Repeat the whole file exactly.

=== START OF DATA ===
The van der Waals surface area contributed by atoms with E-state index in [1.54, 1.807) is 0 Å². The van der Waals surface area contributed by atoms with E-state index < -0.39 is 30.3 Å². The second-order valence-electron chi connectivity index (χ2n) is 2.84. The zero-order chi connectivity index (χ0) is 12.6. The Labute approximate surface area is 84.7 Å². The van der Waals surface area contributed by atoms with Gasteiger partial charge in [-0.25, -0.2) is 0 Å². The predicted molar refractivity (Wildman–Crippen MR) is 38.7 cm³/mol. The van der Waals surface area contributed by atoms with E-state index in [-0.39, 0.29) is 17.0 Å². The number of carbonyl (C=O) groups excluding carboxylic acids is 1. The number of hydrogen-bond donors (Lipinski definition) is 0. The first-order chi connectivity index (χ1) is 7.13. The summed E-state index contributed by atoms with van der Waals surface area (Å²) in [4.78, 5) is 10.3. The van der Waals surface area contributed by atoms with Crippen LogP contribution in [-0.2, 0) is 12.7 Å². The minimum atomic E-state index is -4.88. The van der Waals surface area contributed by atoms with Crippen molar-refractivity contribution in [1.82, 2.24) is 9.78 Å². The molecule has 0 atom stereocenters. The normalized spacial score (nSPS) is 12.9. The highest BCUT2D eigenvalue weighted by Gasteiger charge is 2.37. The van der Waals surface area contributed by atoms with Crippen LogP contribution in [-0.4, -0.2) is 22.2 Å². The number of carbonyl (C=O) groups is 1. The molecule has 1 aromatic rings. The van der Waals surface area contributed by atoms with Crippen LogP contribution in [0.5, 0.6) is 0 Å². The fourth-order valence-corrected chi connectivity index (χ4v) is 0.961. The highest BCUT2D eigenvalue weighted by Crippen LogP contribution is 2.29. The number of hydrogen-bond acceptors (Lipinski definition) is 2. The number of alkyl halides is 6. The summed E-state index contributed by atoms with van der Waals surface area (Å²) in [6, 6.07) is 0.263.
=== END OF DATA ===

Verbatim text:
The van der Waals surface area contributed by atoms with E-state index in [1.54, 1.807) is 0 Å². The van der Waals surface area contributed by atoms with E-state index < -0.39 is 30.3 Å². The second-order valence-electron chi connectivity index (χ2n) is 2.84. The zero-order chi connectivity index (χ0) is 12.6. The Labute approximate surface area is 84.7 Å². The van der Waals surface area contributed by atoms with Gasteiger partial charge in [-0.25, -0.2) is 0 Å². The predicted molar refractivity (Wildman–Crippen MR) is 38.7 cm³/mol. The van der Waals surface area contributed by atoms with E-state index in [-0.39, 0.29) is 17.0 Å². The number of carbonyl (C=O) groups excluding carboxylic acids is 1. The number of hydrogen-bond donors (Lipinski definition) is 0. The first-order chi connectivity index (χ1) is 7.13. The summed E-state index contributed by atoms with van der Waals surface area (Å²) in [4.78, 5) is 10.3. The van der Waals surface area contributed by atoms with Crippen LogP contribution in [-0.2, 0) is 12.7 Å². The minimum atomic E-state index is -4.88. The van der Waals surface area contributed by atoms with Crippen molar-refractivity contribution in [1.82, 2.24) is 9.78 Å². The molecule has 0 atom stereocenters. The normalized spacial score (nSPS) is 12.9. The highest BCUT2D eigenvalue weighted by Gasteiger charge is 2.37. The van der Waals surface area contributed by atoms with Crippen LogP contribution in [-0.4, -0.2) is 22.2 Å². The number of carbonyl (C=O) groups is 1. The molecule has 1 aromatic rings. The van der Waals surface area contributed by atoms with Crippen LogP contribution in [0.5, 0.6) is 0 Å². The fourth-order valence-corrected chi connectivity index (χ4v) is 0.961. The highest BCUT2D eigenvalue weighted by Crippen LogP contribution is 2.29. The number of hydrogen-bond acceptors (Lipinski definition) is 2. The number of alkyl halides is 6. The summed E-state index contributed by atoms with van der Waals surface area (Å²) in [6, 6.07) is 0.263.